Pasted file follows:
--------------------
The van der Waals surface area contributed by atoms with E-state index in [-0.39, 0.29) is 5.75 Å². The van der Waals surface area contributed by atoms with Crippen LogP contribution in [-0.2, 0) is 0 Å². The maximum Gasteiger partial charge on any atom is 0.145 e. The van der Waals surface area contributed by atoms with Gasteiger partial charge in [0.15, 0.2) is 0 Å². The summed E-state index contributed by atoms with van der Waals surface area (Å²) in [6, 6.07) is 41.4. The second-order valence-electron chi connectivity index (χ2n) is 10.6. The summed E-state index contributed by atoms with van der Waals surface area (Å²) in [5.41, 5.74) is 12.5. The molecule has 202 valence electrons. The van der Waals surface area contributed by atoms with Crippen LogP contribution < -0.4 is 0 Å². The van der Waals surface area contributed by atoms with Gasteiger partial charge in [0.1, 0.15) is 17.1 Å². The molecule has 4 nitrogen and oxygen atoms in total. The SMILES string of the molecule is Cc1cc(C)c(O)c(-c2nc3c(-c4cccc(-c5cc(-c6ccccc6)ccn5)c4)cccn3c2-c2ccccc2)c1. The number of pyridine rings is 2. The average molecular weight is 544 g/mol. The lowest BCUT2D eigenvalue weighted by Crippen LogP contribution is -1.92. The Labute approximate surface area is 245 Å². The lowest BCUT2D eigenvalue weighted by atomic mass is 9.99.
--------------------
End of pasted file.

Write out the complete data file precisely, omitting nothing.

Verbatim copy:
The van der Waals surface area contributed by atoms with E-state index in [-0.39, 0.29) is 5.75 Å². The van der Waals surface area contributed by atoms with Crippen LogP contribution in [-0.2, 0) is 0 Å². The maximum Gasteiger partial charge on any atom is 0.145 e. The van der Waals surface area contributed by atoms with Gasteiger partial charge in [0.15, 0.2) is 0 Å². The summed E-state index contributed by atoms with van der Waals surface area (Å²) in [6, 6.07) is 41.4. The second-order valence-electron chi connectivity index (χ2n) is 10.6. The summed E-state index contributed by atoms with van der Waals surface area (Å²) in [5.41, 5.74) is 12.5. The molecule has 202 valence electrons. The van der Waals surface area contributed by atoms with Crippen LogP contribution < -0.4 is 0 Å². The van der Waals surface area contributed by atoms with Gasteiger partial charge in [0.1, 0.15) is 17.1 Å². The molecule has 4 nitrogen and oxygen atoms in total. The SMILES string of the molecule is Cc1cc(C)c(O)c(-c2nc3c(-c4cccc(-c5cc(-c6ccccc6)ccn5)c4)cccn3c2-c2ccccc2)c1. The number of pyridine rings is 2. The average molecular weight is 544 g/mol. The lowest BCUT2D eigenvalue weighted by Crippen LogP contribution is -1.92. The Labute approximate surface area is 245 Å². The lowest BCUT2D eigenvalue weighted by atomic mass is 9.99.